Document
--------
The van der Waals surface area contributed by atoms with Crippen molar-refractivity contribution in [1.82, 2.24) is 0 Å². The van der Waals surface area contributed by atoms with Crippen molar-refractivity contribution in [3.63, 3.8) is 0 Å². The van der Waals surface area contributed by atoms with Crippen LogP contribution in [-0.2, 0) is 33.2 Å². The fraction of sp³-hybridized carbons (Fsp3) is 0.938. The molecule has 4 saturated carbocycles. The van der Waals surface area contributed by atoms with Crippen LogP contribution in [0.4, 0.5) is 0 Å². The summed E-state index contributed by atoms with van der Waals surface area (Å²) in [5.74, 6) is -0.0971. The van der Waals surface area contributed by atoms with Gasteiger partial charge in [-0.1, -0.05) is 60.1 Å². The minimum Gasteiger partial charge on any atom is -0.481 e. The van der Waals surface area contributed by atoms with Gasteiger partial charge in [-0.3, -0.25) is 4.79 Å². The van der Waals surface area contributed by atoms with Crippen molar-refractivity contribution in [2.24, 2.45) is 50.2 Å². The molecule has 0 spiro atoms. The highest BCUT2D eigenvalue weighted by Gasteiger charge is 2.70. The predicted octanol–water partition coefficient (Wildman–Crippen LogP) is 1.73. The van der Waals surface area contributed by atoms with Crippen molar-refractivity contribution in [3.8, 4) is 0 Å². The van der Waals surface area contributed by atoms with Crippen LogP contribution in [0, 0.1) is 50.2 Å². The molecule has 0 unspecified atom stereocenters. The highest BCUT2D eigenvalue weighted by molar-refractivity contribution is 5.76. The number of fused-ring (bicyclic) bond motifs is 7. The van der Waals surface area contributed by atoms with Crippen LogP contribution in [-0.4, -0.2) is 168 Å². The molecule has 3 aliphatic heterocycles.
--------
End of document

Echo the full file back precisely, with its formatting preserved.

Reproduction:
The van der Waals surface area contributed by atoms with Crippen molar-refractivity contribution in [1.82, 2.24) is 0 Å². The van der Waals surface area contributed by atoms with Crippen molar-refractivity contribution in [3.63, 3.8) is 0 Å². The van der Waals surface area contributed by atoms with Crippen LogP contribution in [-0.2, 0) is 33.2 Å². The fraction of sp³-hybridized carbons (Fsp3) is 0.938. The molecule has 4 saturated carbocycles. The van der Waals surface area contributed by atoms with Crippen LogP contribution in [0.4, 0.5) is 0 Å². The summed E-state index contributed by atoms with van der Waals surface area (Å²) in [5.74, 6) is -0.0971. The van der Waals surface area contributed by atoms with Gasteiger partial charge in [-0.1, -0.05) is 60.1 Å². The minimum Gasteiger partial charge on any atom is -0.481 e. The van der Waals surface area contributed by atoms with Gasteiger partial charge in [-0.3, -0.25) is 4.79 Å². The van der Waals surface area contributed by atoms with Crippen molar-refractivity contribution in [2.24, 2.45) is 50.2 Å². The molecule has 0 spiro atoms. The highest BCUT2D eigenvalue weighted by Gasteiger charge is 2.70. The predicted octanol–water partition coefficient (Wildman–Crippen LogP) is 1.73. The van der Waals surface area contributed by atoms with Crippen molar-refractivity contribution in [3.8, 4) is 0 Å². The van der Waals surface area contributed by atoms with Crippen LogP contribution in [0, 0.1) is 50.2 Å². The molecule has 0 unspecified atom stereocenters. The highest BCUT2D eigenvalue weighted by molar-refractivity contribution is 5.76. The number of fused-ring (bicyclic) bond motifs is 7. The van der Waals surface area contributed by atoms with Crippen LogP contribution in [-0.4, -0.2) is 168 Å². The molecule has 3 aliphatic heterocycles.